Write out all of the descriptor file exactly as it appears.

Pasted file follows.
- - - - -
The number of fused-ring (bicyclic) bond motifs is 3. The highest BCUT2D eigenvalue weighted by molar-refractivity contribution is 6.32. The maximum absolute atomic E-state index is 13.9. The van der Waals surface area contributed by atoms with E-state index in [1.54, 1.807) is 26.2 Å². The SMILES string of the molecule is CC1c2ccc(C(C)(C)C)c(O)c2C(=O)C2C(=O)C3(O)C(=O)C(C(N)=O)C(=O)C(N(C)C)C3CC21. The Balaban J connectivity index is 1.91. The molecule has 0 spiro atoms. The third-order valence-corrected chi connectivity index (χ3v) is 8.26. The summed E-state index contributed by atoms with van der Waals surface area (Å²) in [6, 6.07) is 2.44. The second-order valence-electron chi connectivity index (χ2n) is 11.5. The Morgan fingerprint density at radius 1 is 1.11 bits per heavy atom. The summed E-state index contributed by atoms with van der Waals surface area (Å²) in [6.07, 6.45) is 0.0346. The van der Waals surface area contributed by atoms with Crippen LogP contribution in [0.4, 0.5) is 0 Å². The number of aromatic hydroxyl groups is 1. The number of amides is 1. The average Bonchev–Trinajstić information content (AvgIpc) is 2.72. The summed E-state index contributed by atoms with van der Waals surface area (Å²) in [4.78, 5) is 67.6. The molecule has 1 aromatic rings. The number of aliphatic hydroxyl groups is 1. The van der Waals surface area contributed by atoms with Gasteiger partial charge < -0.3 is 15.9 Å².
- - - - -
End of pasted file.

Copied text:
The number of fused-ring (bicyclic) bond motifs is 3. The highest BCUT2D eigenvalue weighted by molar-refractivity contribution is 6.32. The maximum absolute atomic E-state index is 13.9. The van der Waals surface area contributed by atoms with E-state index in [1.54, 1.807) is 26.2 Å². The SMILES string of the molecule is CC1c2ccc(C(C)(C)C)c(O)c2C(=O)C2C(=O)C3(O)C(=O)C(C(N)=O)C(=O)C(N(C)C)C3CC21. The Balaban J connectivity index is 1.91. The molecule has 0 spiro atoms. The third-order valence-corrected chi connectivity index (χ3v) is 8.26. The summed E-state index contributed by atoms with van der Waals surface area (Å²) in [6, 6.07) is 2.44. The second-order valence-electron chi connectivity index (χ2n) is 11.5. The Morgan fingerprint density at radius 1 is 1.11 bits per heavy atom. The summed E-state index contributed by atoms with van der Waals surface area (Å²) in [6.07, 6.45) is 0.0346. The van der Waals surface area contributed by atoms with Crippen LogP contribution in [0.4, 0.5) is 0 Å². The number of aromatic hydroxyl groups is 1. The number of amides is 1. The average Bonchev–Trinajstić information content (AvgIpc) is 2.72. The summed E-state index contributed by atoms with van der Waals surface area (Å²) in [4.78, 5) is 67.6. The molecule has 1 aromatic rings. The number of aliphatic hydroxyl groups is 1. The van der Waals surface area contributed by atoms with Gasteiger partial charge < -0.3 is 15.9 Å².